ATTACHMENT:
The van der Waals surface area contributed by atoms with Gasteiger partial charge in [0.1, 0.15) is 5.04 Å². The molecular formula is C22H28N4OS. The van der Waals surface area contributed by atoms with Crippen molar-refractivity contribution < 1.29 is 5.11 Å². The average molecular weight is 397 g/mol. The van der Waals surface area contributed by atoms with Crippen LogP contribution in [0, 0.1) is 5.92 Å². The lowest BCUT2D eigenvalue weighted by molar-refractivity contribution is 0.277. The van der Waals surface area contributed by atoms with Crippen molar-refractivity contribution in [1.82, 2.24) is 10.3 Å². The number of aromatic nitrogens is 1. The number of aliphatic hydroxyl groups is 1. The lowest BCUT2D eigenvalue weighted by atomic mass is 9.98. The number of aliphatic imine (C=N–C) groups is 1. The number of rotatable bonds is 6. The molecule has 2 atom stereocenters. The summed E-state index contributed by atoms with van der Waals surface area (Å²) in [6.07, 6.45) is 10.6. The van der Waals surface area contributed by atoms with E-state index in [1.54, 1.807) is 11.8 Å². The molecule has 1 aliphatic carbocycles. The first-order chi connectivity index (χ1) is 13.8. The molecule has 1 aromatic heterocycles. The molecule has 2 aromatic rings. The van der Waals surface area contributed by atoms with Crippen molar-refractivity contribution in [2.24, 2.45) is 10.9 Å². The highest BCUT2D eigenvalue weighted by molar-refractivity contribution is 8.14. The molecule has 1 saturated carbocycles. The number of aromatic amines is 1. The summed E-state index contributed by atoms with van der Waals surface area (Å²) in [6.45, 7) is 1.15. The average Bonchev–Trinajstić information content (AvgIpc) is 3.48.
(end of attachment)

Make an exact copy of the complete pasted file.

The van der Waals surface area contributed by atoms with Gasteiger partial charge in [0.1, 0.15) is 5.04 Å². The molecular formula is C22H28N4OS. The van der Waals surface area contributed by atoms with Crippen molar-refractivity contribution < 1.29 is 5.11 Å². The average molecular weight is 397 g/mol. The van der Waals surface area contributed by atoms with Crippen LogP contribution in [0, 0.1) is 5.92 Å². The lowest BCUT2D eigenvalue weighted by molar-refractivity contribution is 0.277. The van der Waals surface area contributed by atoms with Crippen molar-refractivity contribution in [1.82, 2.24) is 10.3 Å². The number of aromatic nitrogens is 1. The number of aliphatic hydroxyl groups is 1. The lowest BCUT2D eigenvalue weighted by atomic mass is 9.98. The number of aliphatic imine (C=N–C) groups is 1. The number of rotatable bonds is 6. The molecule has 2 atom stereocenters. The summed E-state index contributed by atoms with van der Waals surface area (Å²) in [6.07, 6.45) is 10.6. The van der Waals surface area contributed by atoms with E-state index in [1.54, 1.807) is 11.8 Å². The molecule has 1 aliphatic carbocycles. The first-order chi connectivity index (χ1) is 13.8. The molecule has 1 aromatic heterocycles. The molecule has 2 aromatic rings. The van der Waals surface area contributed by atoms with Crippen molar-refractivity contribution in [2.24, 2.45) is 10.9 Å². The highest BCUT2D eigenvalue weighted by molar-refractivity contribution is 8.14. The molecule has 1 saturated carbocycles. The number of aromatic amines is 1. The summed E-state index contributed by atoms with van der Waals surface area (Å²) in [6.45, 7) is 1.15. The average Bonchev–Trinajstić information content (AvgIpc) is 3.48.